First drive: 2015 Ford Mustang EcoBoost in the UAE
Some say it’s blasphemous to have a Ford Mustang with anything less than a V8. And yet, most of the Mustangs running around the UAE are of the V6 variety. True, the V6 used to be a joke, but it has held its own in the performance stakes for a good while now, easily matching up with older V8 versions of the Mustang. And now, with 2015 bringing us an all-new “modern” Mustang, there is a 4-cylinder offering as well, and it even costs more than the V6. Blasphemy!
It’s pricier for a reason. The 4-cylinder variant packs a 2.3-litre turbocharged “EcoBoost” engine, and at 325 hp with 428 Nm of torque, offers a slightly bigger punch than the base V6. The more important advantage is said to be the lower fuel consumption.
The new Mustang itself is new-from-the-ground up. Apparently longer, wider and taller than before, we weren’t fans of the softer new styling direction, but we have to admit, it looks good in this test car’s colour combo. There are intricate details, such as the sharp chin spoiler and the chrome trim around the tail lamps, that don’t come off clearly in photos. There’s also no way to tell that we weren’t rocking a “5.0”, unless you look for badges.
The interior is hugely improved from the hard-plastic tub of the old model, with generous use of well-padded leatherette and chunks of metal dash trim. With pretty gauges, a big LCD touchscreen and metal toggle switches for certain functions, the premium ambience is miles ahead of the plasticky Chevy Camaro, aside from having better outward visibility and general airiness as well. Even the boot is bigger, although the rear seats are still not fit for adults.
It drives very well. Instant responses to inputs from the steering and brakes, as well as a willing 6-speed automatic gearbox in ‘sport’ mode, make it a pleasure to pilot without having to worry about the laggy dual-clutch crap or the grabby brakes that afflict several European sports cars.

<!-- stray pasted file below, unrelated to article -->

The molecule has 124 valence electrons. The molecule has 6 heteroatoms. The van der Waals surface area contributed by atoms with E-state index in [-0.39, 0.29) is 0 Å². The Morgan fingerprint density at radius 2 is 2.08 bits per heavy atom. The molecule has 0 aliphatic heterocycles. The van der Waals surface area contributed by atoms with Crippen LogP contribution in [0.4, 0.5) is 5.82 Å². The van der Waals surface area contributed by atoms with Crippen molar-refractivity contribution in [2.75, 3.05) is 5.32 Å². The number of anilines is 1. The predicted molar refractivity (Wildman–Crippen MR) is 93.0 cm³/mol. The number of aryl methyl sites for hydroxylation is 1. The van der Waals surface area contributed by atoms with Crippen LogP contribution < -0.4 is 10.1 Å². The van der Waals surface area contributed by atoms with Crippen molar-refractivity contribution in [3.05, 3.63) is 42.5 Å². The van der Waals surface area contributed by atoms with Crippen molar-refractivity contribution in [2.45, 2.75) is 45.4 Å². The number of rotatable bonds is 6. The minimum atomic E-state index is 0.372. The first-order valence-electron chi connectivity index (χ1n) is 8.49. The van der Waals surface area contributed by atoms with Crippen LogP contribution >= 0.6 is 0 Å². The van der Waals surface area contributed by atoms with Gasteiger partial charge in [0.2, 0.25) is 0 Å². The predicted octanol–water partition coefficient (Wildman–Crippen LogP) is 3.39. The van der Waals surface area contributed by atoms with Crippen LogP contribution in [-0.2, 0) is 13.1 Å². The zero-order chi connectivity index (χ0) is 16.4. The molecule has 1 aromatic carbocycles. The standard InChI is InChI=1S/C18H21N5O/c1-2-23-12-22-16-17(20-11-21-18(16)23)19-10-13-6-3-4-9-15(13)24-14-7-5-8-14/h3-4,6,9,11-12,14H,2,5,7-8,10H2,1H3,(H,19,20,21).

The moderately-weighted steering is direct and offers some feedback, while the brakes are strong and behave linearly. There’s also tons of grip around corners, with minimal body roll and neutral behaviour. About the only issue we noticed was a slight floatiness over certain road imperfections, likely a side-effect of a more compliant ride.
Indeed, the new Mustang rides softer and quieter than any before it. Mind you, it’s no Rolls-Royce, as those low-profile do pick up some of the harsher bumps, but it’s a car you can easily commute in now.
As for the engine, there’s more than enough power to be entertaining, but we were expecting more of a kick from the turbo engine, to be honest. There’s a moderate push at low revs and then power builds gradually rather than relentlessly. It also sounds like a Toyota Corolla at low revs, but then there’s a nice grunt as the revs build up, although we don’t know how much of that is a faux tune played via the speakers — something that BMW pioneered with their latest M5.
That said, the 4-cylinder Mustang is a wonderful car. As actual owners of all sorts of Eurasian sports cars, we wouldn’t mind owning an EcoBoost at all, given how refined it is now. And historically, a 4-cylinder Mustang has precedence — the 1984-1986 Mustang SVO had a turbo-4 and was the fastest pony available at the time. Today however, the Mustang EcoBoost’s biggest rival happens to be the 435 hp Mustang GT. Offering over a hundred horses more, the 5.0 GT costs not a whole lot more than the EcoBoost. In terms of pricing, it needs to hit the sweet spot right between the V6 and the V8.
For prices and specs, visit the Ford buyer guide.